According to a famous physicist, a highly advanced extraterrestrial civilization living in another solar system can hide their sun in order to save energy.
This can be accomplished by building a shell around the star.
Dr. Freeman J. Dyson, theoretical physicist and mathematician believes that by destroying their planets, advanced alien civilizations can use the pieces to
build a hollow ball around their sun.
Dr. Dyson is referring to civilizations which may be millions of years ahead of the Earth. Such advanced beings could possess superior technology and they
may have rearranged their solar systems to meet the needs of their exploding populations.
A hollow ball built around the sun would solve the space and energy problems. It would also cut off the sun's light. To detect such an advanced civilization,
earthlings would have to detect the invisible heat radiation from the hollow ball.
Using our own solar system as an example, Dr. Dyson calculates that it would take about 3,000 years for population and technology to expand one trillion times at
the rate of one percent a year.
Pressures of population and energy needs could be met only by trapping all of the sun's radiated energy.
To trap the energy, earthlings could knock apart the planet Jupiter and rearrange it as a hollow ball about 10 feet thick with a diameter
twice the size of earth's orbit.
This would take all the energy given off by the sun in 800 years.
Such a sphere would be "comfortably habitable."
Are alien super-civilizations creating artificial biospeheres and hiding their planets and stars?
Image credit: Adam Burn
"The form of "biosphere" which I envisaged consists of a loose collection or swarm of objects traveling on independent orbits around the star. The size and
shape of the individual objects would be chosen to suit the inhabitants. I did not indulge in speculations concerning the constructional details of the biosphere,
since the expected emission of infrared radiation is independent of such details," Dr. Dyson explained.
Dr. Dyson also pointed out that he is not suggesting that this is what will happen in the solar system, but only proposes what may have happened in other stellar systems.
Dr. Dyson also said that the search for extraterrestrial intelligent beings should not be confined to the neighborhood of visible stars.
The most likely habitat for such beings would be a dark object, having a size comparable with the Earth's orbit, and a surface temperature of 200 deg. to 300 deg. K.
Such a dark object would be radiating as copiously as the star which is hidden inside it, but the radiation would be in the far infrared, around 10 microns
" I propose then that a search for point sources of infrared radiation be attempted, either independently or in conjunction with the search for artificial radio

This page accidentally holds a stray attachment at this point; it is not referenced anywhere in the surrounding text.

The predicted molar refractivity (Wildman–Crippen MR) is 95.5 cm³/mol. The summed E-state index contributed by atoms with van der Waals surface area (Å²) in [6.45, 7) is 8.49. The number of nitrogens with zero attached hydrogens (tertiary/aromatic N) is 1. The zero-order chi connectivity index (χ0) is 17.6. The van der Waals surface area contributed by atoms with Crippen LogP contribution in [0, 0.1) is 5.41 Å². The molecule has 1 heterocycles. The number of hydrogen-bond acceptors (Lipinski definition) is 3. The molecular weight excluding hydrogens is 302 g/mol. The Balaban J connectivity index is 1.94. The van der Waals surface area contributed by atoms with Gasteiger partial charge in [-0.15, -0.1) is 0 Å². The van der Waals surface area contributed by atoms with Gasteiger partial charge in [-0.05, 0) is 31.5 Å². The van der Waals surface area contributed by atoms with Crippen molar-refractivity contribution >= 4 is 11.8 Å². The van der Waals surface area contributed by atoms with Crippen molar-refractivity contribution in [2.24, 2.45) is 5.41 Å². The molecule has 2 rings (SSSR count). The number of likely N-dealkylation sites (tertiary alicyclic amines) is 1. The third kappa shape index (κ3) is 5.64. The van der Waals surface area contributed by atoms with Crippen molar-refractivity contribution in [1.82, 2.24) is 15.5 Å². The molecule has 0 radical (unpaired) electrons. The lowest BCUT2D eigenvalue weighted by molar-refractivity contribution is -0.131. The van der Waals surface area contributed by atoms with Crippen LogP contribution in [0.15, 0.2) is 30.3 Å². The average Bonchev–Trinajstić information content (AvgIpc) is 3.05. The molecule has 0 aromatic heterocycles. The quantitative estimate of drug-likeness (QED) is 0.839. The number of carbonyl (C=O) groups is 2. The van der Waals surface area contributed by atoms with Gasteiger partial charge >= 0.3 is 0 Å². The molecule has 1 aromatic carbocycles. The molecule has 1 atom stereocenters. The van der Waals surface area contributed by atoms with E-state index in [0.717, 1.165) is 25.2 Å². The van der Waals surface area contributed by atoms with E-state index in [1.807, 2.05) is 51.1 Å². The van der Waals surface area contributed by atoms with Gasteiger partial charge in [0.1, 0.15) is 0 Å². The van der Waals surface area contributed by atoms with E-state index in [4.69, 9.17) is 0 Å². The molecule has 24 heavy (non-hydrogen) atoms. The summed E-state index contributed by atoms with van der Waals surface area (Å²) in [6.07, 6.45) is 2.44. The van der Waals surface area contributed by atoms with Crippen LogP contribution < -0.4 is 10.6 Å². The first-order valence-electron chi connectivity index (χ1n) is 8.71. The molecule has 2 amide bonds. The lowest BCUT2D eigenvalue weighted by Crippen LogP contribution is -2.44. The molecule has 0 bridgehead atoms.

emissions. A scan of the entire sky for objects down to the 5th or 6th magnitude would be desirable, but is probably beyond the capability of existing techniques of
If an undirected scan is impossible, it would be worthwhile as a preliminary measure to look for anomalously intense radiation in the 10-micron
range associated with visible stars. Such radiation might be seen in the neighborhood of a visible star under either of two conditions.
A race of intelligent beings might be unable to exploit fully the energy radiated by their star because an insufficiency of accessible matter, or they might live
in an artificial biosphere surrounding one star of a multiple system in which one or more component stars are unsuitable for exploitation and would still be visible to us. It is impossible to guess the probability that either of these circumstances would arise for a particular race of extraterrestrial intelligent beings. But it is reasonable to begin the search for infrared radiation of artificial origin by looking in the direction of nearby visible stars, and especially in the direction of stars which are known to be binaries with visible companions, " Dr. Dyson said.
" The suggestion by Freeman J. Dyson for investigating solar far-infrared radiation as one way to detect extraterrestrial intelligence sounds quite practical
This leads me to suspect that if Dyson's assumption is correct - that intelligent beings exist of a far higher order technological achievement than our own -
it would be well - nigh impossible for such beings not to have detected us," said Eugene A. Sloane, air engineer, Detroit, Michigan
Extraterrestrial Interstellar Beacon - A Broadcast From Outer Space
There could be hundreds, even thousands, of intelligent civilizations in the Milky Way, but not all of them can be classified as interstellar travellers.
Many civilizations might simply lack sufficient technology to travel among the stars. Nevertheless,
just like humans other intelligent alien species could seek contact with their galactic neighbors.
Have we already detected such alien signals without being able to identify their true nature?
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